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An unusual story of sexual abuse, Nari by Sharath Komarraju’s explores the nuances of sex, relationships, and consent.
Sex is a grey area because no one can stay unemotional when it comes to the subject. Sharath Komarraju’s Nari is a tale of sexual abuse written from the perspective of both abused and abuser. The abused woman is a beautiful psychologist with an abusive husband and a history of affairs. The abuser is a young boy from the village called Nari whom her husband the Captain brings into their home.
From the beginning, she is terrified of Nari who catches her in flagrante delicto with a young intern at her clinic. Nari blackmails her and ultimately ‘rapes’ her. The question raised is, what defines rape? Ramya submits tamely to Nari because she does not want her previous affair to be revealed to her husband. But she is very clear that she is submitting against her will.
An accidental struggle between husband, wife and village boy results in the husband’s death.
An accidental struggle between husband, wife and village boy results in the husband’s death. And the story is then played out from the points of view of seducer and seduced or abuser and abused. Both of them insist that they have been forced to submit against their will. Neither is innocent in terms of sexuality. Ramya had a disturbed childhood and several affairs. Nari has been inducted into sex by the young wife of a local landowner. Both stories have their own logic – Nari insists that Ramya has forcibly seduced him and co-opted him into becoming an accessory to her husband’s murder.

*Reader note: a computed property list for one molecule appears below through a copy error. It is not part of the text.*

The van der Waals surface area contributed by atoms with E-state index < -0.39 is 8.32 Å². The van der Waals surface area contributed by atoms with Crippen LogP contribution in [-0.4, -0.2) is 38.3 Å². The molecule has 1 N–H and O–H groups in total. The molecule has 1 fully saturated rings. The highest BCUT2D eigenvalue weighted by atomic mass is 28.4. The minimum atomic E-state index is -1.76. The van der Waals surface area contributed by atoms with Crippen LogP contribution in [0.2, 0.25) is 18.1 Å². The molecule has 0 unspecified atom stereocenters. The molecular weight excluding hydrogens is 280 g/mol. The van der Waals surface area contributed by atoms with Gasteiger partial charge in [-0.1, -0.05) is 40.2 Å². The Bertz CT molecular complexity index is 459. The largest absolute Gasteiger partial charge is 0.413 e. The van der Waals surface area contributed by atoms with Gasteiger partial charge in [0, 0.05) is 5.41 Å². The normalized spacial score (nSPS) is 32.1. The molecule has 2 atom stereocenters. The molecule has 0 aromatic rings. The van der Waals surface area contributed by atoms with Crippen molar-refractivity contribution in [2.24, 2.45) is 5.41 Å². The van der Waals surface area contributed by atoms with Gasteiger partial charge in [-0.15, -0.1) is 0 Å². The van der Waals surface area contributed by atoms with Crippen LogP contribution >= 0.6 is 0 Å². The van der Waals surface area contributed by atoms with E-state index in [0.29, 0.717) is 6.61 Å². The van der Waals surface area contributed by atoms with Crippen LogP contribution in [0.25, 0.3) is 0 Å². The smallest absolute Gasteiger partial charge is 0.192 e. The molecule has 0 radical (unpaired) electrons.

Going hand in hand with the violence is a no holds barred kind of sexual explicitness. As a woman, one would wonder why a psychologist cannot handle the situation of domestic violence and infidelity better than Ramya does. She seems to delight in muddying the waters and turning her lovers and her past inside out. She is also a little unsure of the Captain’s sexual proclivities – he was a good lover and then he became impotent and handy with his whip.
Nari on the other hand, comes across to her as a sexual predator though we are never quite sure why. But then, Nari in turn sees her as a sexual predator.
There is a kind of Rashomon approach to the story, where either could be telling the truth.
There is a kind of Rashomon approach to the story, where either could be telling the truth. Komarraju does not play favourites – even the title of the novel could be either the word for woman or the short form of Narayan’s name – most people would pick the woman alternative.
But what one chooses to believe is quite another matter altogether. Komarraju is aware that he has chosen a difficult subject and he explores all its nuances, focussing on the contradictions which he knows readers will expect.
To tease the issue further, he leaves the end unresolved. It is up to the reader to decide the issues of guilt or innocence. In his afterword, he says that any sexual relationship that is carried out without the woman’s consent can be construed as abuse, especially because women are traditionally expected to play hard to get. The whole issue remains taboo in most social circles. whether Indian or otherwise, and probably has more than 50 shades of grey about it.
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